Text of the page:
Bullying starts after one of these events:

  • the previous target leaves
  • there’s a reorganisation
  • a new manager is appointed
  • your performance unwittingly highlights, draws attention to, exposes or invites unfavourable comparison with the bully’s lack of performance (the harder you work to address the bully’s claims of underperformance, the more insecure and unstable the bully becomes)
  • you may have unwittingly become the focus of attention whereas before the bully was the centre of attention (this often occurs with female bullies) – most bullies are emotionally immature and thus crave attention
  • obvious displays of affection, respect or trust from co-workers
  • refusing to obey an order which violates rules, regulations, procedures, or is illegal
  • standing up for a colleague who is being bullied – this ensures you will be next; sometimes the bully drops their current target and turns their attention to you immediately
  • blowing the whistle on incompetence, malpractice, fraud, illegality, breaches of procedure, breaches of health & safety regulations etc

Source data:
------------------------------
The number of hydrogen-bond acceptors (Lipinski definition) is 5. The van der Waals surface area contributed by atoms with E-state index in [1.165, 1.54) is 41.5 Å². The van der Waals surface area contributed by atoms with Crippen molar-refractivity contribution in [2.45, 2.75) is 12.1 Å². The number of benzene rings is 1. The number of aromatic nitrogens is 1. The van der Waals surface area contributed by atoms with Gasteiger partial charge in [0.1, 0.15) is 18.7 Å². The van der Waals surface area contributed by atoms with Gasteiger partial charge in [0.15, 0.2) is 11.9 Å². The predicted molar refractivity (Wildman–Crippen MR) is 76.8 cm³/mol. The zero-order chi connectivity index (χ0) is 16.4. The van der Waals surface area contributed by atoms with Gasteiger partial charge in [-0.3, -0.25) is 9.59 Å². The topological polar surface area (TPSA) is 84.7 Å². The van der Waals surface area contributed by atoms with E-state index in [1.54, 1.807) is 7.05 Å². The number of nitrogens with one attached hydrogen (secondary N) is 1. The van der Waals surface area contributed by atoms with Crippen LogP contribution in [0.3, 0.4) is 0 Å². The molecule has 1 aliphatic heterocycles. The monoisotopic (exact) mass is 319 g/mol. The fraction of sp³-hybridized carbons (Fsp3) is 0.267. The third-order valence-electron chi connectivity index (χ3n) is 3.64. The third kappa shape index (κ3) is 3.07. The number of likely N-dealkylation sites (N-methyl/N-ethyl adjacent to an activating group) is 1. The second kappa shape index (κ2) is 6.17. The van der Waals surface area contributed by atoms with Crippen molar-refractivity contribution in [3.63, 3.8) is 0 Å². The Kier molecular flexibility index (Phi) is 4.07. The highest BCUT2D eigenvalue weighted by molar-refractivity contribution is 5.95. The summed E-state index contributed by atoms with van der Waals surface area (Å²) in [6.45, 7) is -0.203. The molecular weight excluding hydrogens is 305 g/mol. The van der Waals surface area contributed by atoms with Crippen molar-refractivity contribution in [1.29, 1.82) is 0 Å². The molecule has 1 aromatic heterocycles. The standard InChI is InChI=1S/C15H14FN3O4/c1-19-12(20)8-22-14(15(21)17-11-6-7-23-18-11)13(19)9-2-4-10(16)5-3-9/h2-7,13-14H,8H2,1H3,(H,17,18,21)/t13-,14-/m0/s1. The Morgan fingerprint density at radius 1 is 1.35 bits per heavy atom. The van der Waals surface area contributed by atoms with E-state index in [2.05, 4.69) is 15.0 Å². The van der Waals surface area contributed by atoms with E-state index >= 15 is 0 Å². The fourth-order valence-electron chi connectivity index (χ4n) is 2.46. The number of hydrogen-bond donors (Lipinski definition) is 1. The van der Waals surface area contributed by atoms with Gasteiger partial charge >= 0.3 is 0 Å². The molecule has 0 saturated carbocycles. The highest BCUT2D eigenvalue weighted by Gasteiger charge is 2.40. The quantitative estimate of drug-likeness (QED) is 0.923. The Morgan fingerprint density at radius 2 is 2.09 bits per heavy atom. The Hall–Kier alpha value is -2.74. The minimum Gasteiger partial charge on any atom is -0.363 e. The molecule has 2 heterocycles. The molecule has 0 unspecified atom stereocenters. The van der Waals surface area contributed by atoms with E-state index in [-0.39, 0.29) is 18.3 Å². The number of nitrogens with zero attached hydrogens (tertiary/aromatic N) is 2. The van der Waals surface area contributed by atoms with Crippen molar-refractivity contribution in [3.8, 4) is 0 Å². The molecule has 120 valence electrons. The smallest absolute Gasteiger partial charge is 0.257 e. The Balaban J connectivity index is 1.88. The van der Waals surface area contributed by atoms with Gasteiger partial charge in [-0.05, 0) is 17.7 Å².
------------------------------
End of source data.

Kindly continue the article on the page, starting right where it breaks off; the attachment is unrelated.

• undertaking trade union duties
  • suffering illness or injury, whether work related or not
  • challenging the status quo, especially unwittingly
  • gaining recognition for your achievements, eg winning an award or being publicly recognised
  • gaining promotion

3)  qualities that bullies find irresistible

Targets of bullying usually have these qualities:

  • popularity (this stimulates jealousy in the less-than-popular bully)
  • competence (this stimulates envy in the less-than-competent bully)
  • intelligence and intellect
  • honesty and integrity (which bullies despise)
  • you’re trustworthy, trusting, conscientious, loyal and dependable
  • a well-developed integrity which you’re unwilling to compromise